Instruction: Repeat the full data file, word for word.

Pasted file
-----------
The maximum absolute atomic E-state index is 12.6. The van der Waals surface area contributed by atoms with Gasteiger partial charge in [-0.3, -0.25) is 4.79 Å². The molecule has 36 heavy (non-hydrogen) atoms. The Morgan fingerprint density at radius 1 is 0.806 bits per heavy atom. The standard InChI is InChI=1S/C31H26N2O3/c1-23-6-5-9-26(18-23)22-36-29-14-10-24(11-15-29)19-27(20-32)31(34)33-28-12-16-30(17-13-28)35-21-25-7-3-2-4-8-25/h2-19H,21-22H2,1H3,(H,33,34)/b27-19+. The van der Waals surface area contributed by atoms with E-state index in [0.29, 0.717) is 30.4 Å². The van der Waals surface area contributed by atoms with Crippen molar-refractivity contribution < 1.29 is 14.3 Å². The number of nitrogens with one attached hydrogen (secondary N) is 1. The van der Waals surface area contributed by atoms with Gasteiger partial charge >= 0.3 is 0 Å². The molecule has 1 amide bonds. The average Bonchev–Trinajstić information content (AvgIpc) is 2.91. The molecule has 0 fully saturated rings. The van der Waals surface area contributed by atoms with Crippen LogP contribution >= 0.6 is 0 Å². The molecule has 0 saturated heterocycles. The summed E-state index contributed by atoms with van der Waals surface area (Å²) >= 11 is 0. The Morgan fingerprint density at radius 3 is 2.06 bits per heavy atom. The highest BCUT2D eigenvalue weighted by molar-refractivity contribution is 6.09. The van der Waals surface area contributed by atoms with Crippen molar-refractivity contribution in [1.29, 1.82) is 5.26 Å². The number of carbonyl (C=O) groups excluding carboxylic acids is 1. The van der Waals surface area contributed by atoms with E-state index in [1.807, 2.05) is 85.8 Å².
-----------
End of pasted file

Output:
The maximum absolute atomic E-state index is 12.6. The van der Waals surface area contributed by atoms with Gasteiger partial charge in [-0.3, -0.25) is 4.79 Å². The molecule has 36 heavy (non-hydrogen) atoms. The Morgan fingerprint density at radius 1 is 0.806 bits per heavy atom. The standard InChI is InChI=1S/C31H26N2O3/c1-23-6-5-9-26(18-23)22-36-29-14-10-24(11-15-29)19-27(20-32)31(34)33-28-12-16-30(17-13-28)35-21-25-7-3-2-4-8-25/h2-19H,21-22H2,1H3,(H,33,34)/b27-19+. The van der Waals surface area contributed by atoms with E-state index in [0.29, 0.717) is 30.4 Å². The van der Waals surface area contributed by atoms with Crippen molar-refractivity contribution < 1.29 is 14.3 Å². The number of nitrogens with one attached hydrogen (secondary N) is 1. The van der Waals surface area contributed by atoms with Gasteiger partial charge >= 0.3 is 0 Å². The molecule has 1 amide bonds. The average Bonchev–Trinajstić information content (AvgIpc) is 2.91. The molecule has 0 fully saturated rings. The van der Waals surface area contributed by atoms with Crippen LogP contribution >= 0.6 is 0 Å². The molecule has 0 saturated heterocycles. The summed E-state index contributed by atoms with van der Waals surface area (Å²) >= 11 is 0. The Morgan fingerprint density at radius 3 is 2.06 bits per heavy atom. The highest BCUT2D eigenvalue weighted by molar-refractivity contribution is 6.09. The van der Waals surface area contributed by atoms with Crippen molar-refractivity contribution in [1.29, 1.82) is 5.26 Å². The number of carbonyl (C=O) groups excluding carboxylic acids is 1. The van der Waals surface area contributed by atoms with E-state index in [1.807, 2.05) is 85.8 Å².